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I thought I would mention how to work with fonts on your WordPress blog to help you avoid formatting issues. For many of my clients, I will install a plugin called TinyMCE Advanced that adds extra buttons to the visual editor. These buttons include font families, font sizes, tables, etc. It makes it a little easier for clients to work with the post editor because TinyMCE Advanced gives it more of a Microsoft Word feel. However, it can cause problems as well.
Some of my clients like to get very colorful with their posts and tend to change the font styles and colors that are already coded into the theme. This leaves sort of a mess, code wise, and is something you want to be careful about.
Fonts are coded into the WordPress theme as defaults and if your theme has been customized to match your preferences, you should have the body text and header fonts you like to keep your blog posts consistent and professional looking. If your blog is coded for the body text to show Arial, and you are constantly changing it to Trebuchet MS, for example, the post is going to start looking a little weird.
If you actually go in and look at the code using the the text editor tab, after you’ve changed the font style or color, you’ll see that extra code has been added to create the new font. If you want to do something like move a line up so it doesn’t have a space, the code gets in the way and you have to strip it out first to get the line to cooperate. That’s why it’s better to stick with your theme’s default fonts rather than mess with it every time you write a post. The same goes with adding additional colors. If you want something to stand out and be highlighted, that’s fine, but don’t go hog wild with it. The result will look amateurish and tacky.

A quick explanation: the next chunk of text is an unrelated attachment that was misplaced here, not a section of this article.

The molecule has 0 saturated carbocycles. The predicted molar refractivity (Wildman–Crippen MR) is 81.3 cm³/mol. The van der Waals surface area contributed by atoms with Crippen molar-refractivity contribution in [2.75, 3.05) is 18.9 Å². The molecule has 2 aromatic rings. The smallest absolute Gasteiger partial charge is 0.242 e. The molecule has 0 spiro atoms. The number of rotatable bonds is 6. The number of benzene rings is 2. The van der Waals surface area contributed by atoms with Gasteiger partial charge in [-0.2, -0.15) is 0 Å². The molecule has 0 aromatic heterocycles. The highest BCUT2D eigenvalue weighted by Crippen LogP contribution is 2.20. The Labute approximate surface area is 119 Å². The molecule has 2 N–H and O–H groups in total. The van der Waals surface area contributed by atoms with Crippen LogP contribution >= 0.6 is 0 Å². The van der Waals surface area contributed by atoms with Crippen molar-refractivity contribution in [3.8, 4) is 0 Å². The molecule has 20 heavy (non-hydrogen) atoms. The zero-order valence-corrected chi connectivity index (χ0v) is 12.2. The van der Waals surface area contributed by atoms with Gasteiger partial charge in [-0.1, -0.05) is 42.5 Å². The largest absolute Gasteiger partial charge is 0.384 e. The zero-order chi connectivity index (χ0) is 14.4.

It would be better to either stick with the default fonts or have your web person change the font styles or colors throughout the site using the CSS stylesheet instead.
In the end, you want your font style to not only look consistent but also be readable. In general, it’s always better to have a white background with a dark text font in a size that’s easy for people to view. A small font size will make people squint, especially if they’re older. The same goes with using a dark background with a light font. Not everyone will be able to view it well. Having a white background is also easier for adding images to the post. If you have a colored background and you want to add certain types of images, you may need to make sure the image has a transparent background or it will look like it’s sitting in a white box. This is especially true for icons or symbols. It takes extra work and formatting to make it look right on the page if it doesn’t have a white background.
Certain font styles are easier to view than others and not all can be seen on each of the different browsers in the same way. You want to make sure to use web safe fonts such as Arial, Verdana, Helvetica, Trebuchet MS, Tacoma, Georgia, Times New Roman, Paladino, Lucida, etc. Now that Google is making it easier to add Google Fonts to WordPress themes, people are adding all sorts of unusual fonts, but remember, it’s all about the reader. If a person can’t decipher a fancy looking font, it isn’t going to do you much good no matter how cute it looks. If you are looking for professionalism, stick with readable fonts and avoid the less sophisticated ones like Comic Sans, Bradley Hand, Papyrus, Curlz, Kristen, etc.
The best solution is to first use a well coded theme such as StudioPress, WooThemes, Thesis, etc., that has attractive fonts to begin with, and then have your font colors and styles set from the very beginning. Only use your TinyMCE Advanced toolbar buttons if absolutely necessary. I like to use it to easily create and format tables, if needed, but other than that I stick to the default fonts and sizes. Use the W button on the editor if transferring text from Microsoft Word or online to clean up the code, or just enter it into the text portion of the editor to strip out bad code or links.
The cleaner your code, the less problems you’ll have with your blog.
Have you had issues with formatting your blog posts? Feel free to comment.